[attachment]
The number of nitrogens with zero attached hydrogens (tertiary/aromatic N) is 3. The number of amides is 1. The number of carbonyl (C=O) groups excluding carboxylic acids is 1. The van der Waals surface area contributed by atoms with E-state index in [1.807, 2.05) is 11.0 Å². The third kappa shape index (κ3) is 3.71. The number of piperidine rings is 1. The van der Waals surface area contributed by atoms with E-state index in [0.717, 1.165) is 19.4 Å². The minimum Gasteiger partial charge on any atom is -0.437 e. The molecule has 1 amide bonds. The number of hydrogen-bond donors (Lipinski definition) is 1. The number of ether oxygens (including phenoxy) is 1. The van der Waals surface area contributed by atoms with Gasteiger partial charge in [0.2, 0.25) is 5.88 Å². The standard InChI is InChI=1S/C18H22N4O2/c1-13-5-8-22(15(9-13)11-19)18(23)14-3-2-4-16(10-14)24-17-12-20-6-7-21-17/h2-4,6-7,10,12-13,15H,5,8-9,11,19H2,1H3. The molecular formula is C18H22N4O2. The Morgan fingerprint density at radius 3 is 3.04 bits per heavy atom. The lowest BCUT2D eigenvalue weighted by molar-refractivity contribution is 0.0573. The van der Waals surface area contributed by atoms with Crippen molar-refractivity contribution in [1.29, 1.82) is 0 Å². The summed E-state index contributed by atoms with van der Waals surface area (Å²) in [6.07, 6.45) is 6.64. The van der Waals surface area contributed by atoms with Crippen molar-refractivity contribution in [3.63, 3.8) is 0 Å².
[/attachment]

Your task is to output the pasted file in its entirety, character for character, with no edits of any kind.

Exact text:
The number of nitrogens with zero attached hydrogens (tertiary/aromatic N) is 3. The number of amides is 1. The number of carbonyl (C=O) groups excluding carboxylic acids is 1. The van der Waals surface area contributed by atoms with E-state index in [1.807, 2.05) is 11.0 Å². The third kappa shape index (κ3) is 3.71. The number of piperidine rings is 1. The van der Waals surface area contributed by atoms with E-state index in [0.717, 1.165) is 19.4 Å². The minimum Gasteiger partial charge on any atom is -0.437 e. The molecule has 1 amide bonds. The number of hydrogen-bond donors (Lipinski definition) is 1. The number of ether oxygens (including phenoxy) is 1. The van der Waals surface area contributed by atoms with Gasteiger partial charge in [0.2, 0.25) is 5.88 Å². The standard InChI is InChI=1S/C18H22N4O2/c1-13-5-8-22(15(9-13)11-19)18(23)14-3-2-4-16(10-14)24-17-12-20-6-7-21-17/h2-4,6-7,10,12-13,15H,5,8-9,11,19H2,1H3. The molecular formula is C18H22N4O2. The Morgan fingerprint density at radius 3 is 3.04 bits per heavy atom. The lowest BCUT2D eigenvalue weighted by molar-refractivity contribution is 0.0573. The van der Waals surface area contributed by atoms with Crippen molar-refractivity contribution in [1.29, 1.82) is 0 Å². The summed E-state index contributed by atoms with van der Waals surface area (Å²) in [6.07, 6.45) is 6.64. The van der Waals surface area contributed by atoms with Crippen molar-refractivity contribution in [3.63, 3.8) is 0 Å².